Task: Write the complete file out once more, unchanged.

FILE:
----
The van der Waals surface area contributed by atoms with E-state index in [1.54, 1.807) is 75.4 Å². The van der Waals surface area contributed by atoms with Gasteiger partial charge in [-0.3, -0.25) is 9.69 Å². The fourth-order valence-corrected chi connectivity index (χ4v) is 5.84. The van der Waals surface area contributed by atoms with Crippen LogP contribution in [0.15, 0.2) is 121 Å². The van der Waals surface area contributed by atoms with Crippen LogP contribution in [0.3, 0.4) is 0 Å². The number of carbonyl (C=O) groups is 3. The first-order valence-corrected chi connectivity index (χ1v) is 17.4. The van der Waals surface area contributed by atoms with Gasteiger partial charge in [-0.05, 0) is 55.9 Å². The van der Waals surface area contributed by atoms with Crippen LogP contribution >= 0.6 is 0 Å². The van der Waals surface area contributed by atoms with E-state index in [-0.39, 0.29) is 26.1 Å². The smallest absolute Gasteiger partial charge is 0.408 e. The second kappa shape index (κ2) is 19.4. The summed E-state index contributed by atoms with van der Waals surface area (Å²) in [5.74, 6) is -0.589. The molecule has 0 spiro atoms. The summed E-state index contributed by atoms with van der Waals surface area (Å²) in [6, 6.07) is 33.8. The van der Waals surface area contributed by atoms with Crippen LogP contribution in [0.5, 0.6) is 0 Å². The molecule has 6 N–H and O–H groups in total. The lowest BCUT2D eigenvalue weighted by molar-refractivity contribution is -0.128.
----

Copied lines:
The van der Waals surface area contributed by atoms with E-state index in [1.54, 1.807) is 75.4 Å². The van der Waals surface area contributed by atoms with Gasteiger partial charge in [-0.3, -0.25) is 9.69 Å². The fourth-order valence-corrected chi connectivity index (χ4v) is 5.84. The van der Waals surface area contributed by atoms with Crippen LogP contribution in [0.15, 0.2) is 121 Å². The van der Waals surface area contributed by atoms with Crippen LogP contribution in [0.3, 0.4) is 0 Å². The number of carbonyl (C=O) groups is 3. The first-order valence-corrected chi connectivity index (χ1v) is 17.4. The van der Waals surface area contributed by atoms with Gasteiger partial charge in [-0.05, 0) is 55.9 Å². The van der Waals surface area contributed by atoms with Crippen LogP contribution >= 0.6 is 0 Å². The van der Waals surface area contributed by atoms with E-state index in [-0.39, 0.29) is 26.1 Å². The smallest absolute Gasteiger partial charge is 0.408 e. The second kappa shape index (κ2) is 19.4. The summed E-state index contributed by atoms with van der Waals surface area (Å²) in [5.74, 6) is -0.589. The molecule has 0 spiro atoms. The summed E-state index contributed by atoms with van der Waals surface area (Å²) in [6, 6.07) is 33.8. The van der Waals surface area contributed by atoms with Crippen LogP contribution in [0.5, 0.6) is 0 Å². The molecule has 6 N–H and O–H groups in total. The lowest BCUT2D eigenvalue weighted by molar-refractivity contribution is -0.128.